Subject: Abstract: humpback whale's behaviors

Michael Williamson (whe_william)
Mon, 29 Jul 1995 21:57:49

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From: Michael Williamson <WHE_WILLIAM@FLO.ORG>
Subject: Abstract: humpback whale's behaviors
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Subj:	Abstract - humpback whales
Date:         Wed, 26 Jul 1995 11:56:00 EST
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From:         Phil Clapham <CLAPHAM.PHIL@SIMNH.SI.EDU>
Subject:      Abstract - humpback whales
To:           Multiple recipients of list MARMAM <MARMAM@UVVM.BITNET>
Clapham, P.J., Leimkuhler, E., Gray, B.K. & Mattila, D.K.  1995.  Do
humpback whales exhibit lateralized behaviour?  Anim. Behav. 50: 73-82.
Abstract.  Lateralized behaviour has been documented in non-human species,
although many observers believe that it occurs at the individual rather
than the population level.  Its occurrence in humpback whales in
Massachusetts Bay was investigated by examining active behaviour types in
which preference could be given to one direction or side.  These
included head breaching (direction of spin), flippering (right or left),
and tail breaching (direction of movement).  In addition, persistent
abrasions on the right or left jaw resulting from turns to one side during
bottom feeding were noted.  Of 75 individuals with jaw abrasions, 60
(80%) showed abrasions on only the right jaw, while 15 (20%) had abrasions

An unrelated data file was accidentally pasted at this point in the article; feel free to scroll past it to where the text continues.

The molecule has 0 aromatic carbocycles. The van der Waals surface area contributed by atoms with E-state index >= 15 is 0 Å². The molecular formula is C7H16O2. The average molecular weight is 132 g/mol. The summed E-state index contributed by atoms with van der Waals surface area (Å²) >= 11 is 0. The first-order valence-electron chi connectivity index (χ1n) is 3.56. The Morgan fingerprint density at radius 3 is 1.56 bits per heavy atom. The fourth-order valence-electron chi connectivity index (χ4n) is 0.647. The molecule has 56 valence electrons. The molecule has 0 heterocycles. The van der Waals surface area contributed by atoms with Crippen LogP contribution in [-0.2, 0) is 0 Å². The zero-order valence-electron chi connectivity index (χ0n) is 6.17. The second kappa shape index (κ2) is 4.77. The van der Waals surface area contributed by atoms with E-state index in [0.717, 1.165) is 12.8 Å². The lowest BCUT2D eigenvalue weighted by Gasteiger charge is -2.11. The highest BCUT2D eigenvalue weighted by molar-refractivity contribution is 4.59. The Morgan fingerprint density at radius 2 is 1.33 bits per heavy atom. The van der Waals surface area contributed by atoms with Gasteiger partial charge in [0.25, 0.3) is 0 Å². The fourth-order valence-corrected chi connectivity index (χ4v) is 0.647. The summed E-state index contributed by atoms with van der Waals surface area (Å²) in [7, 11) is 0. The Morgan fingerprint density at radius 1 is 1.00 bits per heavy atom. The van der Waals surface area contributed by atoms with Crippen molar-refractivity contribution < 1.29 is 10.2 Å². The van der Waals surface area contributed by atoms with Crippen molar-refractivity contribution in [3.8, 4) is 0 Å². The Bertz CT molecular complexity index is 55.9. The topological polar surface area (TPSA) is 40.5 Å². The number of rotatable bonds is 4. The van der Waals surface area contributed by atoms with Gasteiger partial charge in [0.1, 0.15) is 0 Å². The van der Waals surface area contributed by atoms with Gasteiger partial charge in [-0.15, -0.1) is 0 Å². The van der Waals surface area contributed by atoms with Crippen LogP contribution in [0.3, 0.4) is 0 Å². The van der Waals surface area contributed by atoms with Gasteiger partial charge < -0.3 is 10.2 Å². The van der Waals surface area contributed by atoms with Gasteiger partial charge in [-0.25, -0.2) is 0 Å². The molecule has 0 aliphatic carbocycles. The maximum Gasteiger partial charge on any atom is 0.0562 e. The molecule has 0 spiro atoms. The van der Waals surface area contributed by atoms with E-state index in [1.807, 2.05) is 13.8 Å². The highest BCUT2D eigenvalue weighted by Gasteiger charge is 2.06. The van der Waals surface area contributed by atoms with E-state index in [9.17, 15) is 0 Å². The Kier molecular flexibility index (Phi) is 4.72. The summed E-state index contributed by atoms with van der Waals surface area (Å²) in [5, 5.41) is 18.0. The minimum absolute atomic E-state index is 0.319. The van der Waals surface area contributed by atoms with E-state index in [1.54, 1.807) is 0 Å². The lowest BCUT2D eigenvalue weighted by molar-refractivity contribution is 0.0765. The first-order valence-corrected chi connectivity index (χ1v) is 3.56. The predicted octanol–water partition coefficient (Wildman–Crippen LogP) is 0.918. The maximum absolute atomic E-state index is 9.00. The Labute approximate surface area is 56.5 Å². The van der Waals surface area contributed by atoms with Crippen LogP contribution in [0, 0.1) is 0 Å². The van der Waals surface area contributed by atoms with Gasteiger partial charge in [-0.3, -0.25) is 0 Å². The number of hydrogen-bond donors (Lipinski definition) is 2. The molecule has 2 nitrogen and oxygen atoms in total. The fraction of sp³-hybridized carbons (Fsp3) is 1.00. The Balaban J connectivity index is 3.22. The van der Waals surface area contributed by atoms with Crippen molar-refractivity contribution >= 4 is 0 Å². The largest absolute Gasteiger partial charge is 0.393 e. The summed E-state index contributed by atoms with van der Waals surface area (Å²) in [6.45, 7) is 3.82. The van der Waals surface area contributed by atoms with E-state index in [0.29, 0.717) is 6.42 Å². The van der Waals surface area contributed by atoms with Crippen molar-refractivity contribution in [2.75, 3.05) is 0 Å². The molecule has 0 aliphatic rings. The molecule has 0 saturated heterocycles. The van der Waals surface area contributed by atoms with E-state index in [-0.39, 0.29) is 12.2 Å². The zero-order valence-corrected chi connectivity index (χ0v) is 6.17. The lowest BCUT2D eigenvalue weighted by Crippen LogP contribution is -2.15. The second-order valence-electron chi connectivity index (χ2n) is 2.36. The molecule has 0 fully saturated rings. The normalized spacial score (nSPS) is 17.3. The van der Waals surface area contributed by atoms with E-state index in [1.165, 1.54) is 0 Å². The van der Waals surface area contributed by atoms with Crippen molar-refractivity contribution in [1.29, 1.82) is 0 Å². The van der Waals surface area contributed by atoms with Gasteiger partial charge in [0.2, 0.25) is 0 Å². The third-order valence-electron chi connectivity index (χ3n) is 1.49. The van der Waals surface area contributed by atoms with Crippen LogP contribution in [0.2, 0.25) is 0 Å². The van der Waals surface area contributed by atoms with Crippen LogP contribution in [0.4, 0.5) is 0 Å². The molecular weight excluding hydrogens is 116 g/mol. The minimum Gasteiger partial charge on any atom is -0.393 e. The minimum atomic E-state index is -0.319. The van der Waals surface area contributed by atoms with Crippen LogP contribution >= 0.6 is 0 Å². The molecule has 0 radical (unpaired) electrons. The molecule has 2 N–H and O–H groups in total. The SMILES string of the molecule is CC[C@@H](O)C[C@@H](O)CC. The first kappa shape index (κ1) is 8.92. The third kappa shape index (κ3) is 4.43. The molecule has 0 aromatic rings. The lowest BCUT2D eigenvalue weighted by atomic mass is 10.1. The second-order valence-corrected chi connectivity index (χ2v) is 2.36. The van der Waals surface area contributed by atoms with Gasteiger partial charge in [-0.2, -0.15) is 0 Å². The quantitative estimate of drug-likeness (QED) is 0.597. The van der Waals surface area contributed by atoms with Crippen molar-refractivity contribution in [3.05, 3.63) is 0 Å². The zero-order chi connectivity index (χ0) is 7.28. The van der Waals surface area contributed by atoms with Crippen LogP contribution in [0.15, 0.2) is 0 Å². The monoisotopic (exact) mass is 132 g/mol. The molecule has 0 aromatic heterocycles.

on only the left.  No whales had abrasions on both jaws.  Location of
abrasions was consistent in all resighted individuals for up to 12 years.
Two of the the active behaviour types were not strongly lateralized:
directional bias was seen in only five of 21 bouts (23.8%) of breaching,
and in three of 11 bouts (27.3%) of tail breaching.  However, 22 of 34
bouts (64.7%) of flippering showed a bias towards one direction (generally
the right).  Furthermore, direction of bias in all behaviour types was
individually consistent between bouts and was strongly correlated with
abrasions on the corresponding jaw (P = 0.0032).  The sex ratio of
individuals with jaw abrasions, and of those showing directional bias
in active behaviour, did not differ significantly from that of the
overall population.  Overall, these data suggest that humpback whales
exhibit some behavioural asymmetries, at least one of which is at the
population level.  this result suggests asymmetry of function in motor
or somatosensory representations, although too little is known about the
brain of this species to permit definitive conclusions.